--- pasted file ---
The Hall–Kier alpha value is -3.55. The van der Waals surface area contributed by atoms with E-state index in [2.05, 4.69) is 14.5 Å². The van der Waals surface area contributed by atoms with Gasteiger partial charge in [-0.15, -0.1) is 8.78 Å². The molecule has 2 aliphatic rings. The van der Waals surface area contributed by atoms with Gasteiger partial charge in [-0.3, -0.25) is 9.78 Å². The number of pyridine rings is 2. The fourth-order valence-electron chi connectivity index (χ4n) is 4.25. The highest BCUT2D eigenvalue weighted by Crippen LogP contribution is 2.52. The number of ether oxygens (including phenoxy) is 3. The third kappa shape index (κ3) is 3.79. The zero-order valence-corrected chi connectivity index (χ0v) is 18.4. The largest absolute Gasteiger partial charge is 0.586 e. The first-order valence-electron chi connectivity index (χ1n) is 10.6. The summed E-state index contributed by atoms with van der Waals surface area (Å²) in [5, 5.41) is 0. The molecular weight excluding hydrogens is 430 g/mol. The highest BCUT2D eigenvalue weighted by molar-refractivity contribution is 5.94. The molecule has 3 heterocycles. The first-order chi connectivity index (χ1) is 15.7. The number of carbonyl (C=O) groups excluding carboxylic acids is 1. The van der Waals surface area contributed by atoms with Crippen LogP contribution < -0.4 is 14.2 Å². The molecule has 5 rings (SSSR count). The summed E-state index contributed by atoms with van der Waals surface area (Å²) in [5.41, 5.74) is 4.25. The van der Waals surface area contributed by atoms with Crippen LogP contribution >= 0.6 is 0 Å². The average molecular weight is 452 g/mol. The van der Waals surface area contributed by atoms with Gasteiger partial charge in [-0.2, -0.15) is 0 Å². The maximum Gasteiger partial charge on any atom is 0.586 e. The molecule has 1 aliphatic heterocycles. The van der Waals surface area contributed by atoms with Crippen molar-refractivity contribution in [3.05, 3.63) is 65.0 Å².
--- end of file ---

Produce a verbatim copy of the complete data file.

The Hall–Kier alpha value is -3.55. The van der Waals surface area contributed by atoms with E-state index in [2.05, 4.69) is 14.5 Å². The van der Waals surface area contributed by atoms with Gasteiger partial charge in [-0.15, -0.1) is 8.78 Å². The molecule has 2 aliphatic rings. The van der Waals surface area contributed by atoms with Gasteiger partial charge in [-0.3, -0.25) is 9.78 Å². The number of pyridine rings is 2. The fourth-order valence-electron chi connectivity index (χ4n) is 4.25. The highest BCUT2D eigenvalue weighted by Crippen LogP contribution is 2.52. The number of ether oxygens (including phenoxy) is 3. The third kappa shape index (κ3) is 3.79. The zero-order valence-corrected chi connectivity index (χ0v) is 18.4. The largest absolute Gasteiger partial charge is 0.586 e. The first-order valence-electron chi connectivity index (χ1n) is 10.6. The summed E-state index contributed by atoms with van der Waals surface area (Å²) in [5, 5.41) is 0. The molecular weight excluding hydrogens is 430 g/mol. The highest BCUT2D eigenvalue weighted by molar-refractivity contribution is 5.94. The molecule has 3 heterocycles. The first-order chi connectivity index (χ1) is 15.7. The number of carbonyl (C=O) groups excluding carboxylic acids is 1. The van der Waals surface area contributed by atoms with Crippen LogP contribution < -0.4 is 14.2 Å². The molecule has 5 rings (SSSR count). The summed E-state index contributed by atoms with van der Waals surface area (Å²) in [5.41, 5.74) is 4.25. The van der Waals surface area contributed by atoms with Crippen LogP contribution >= 0.6 is 0 Å². The average molecular weight is 452 g/mol. The van der Waals surface area contributed by atoms with Gasteiger partial charge in [-0.2, -0.15) is 0 Å². The maximum Gasteiger partial charge on any atom is 0.586 e. The molecule has 1 aliphatic heterocycles. The van der Waals surface area contributed by atoms with Crippen molar-refractivity contribution in [3.05, 3.63) is 65.0 Å².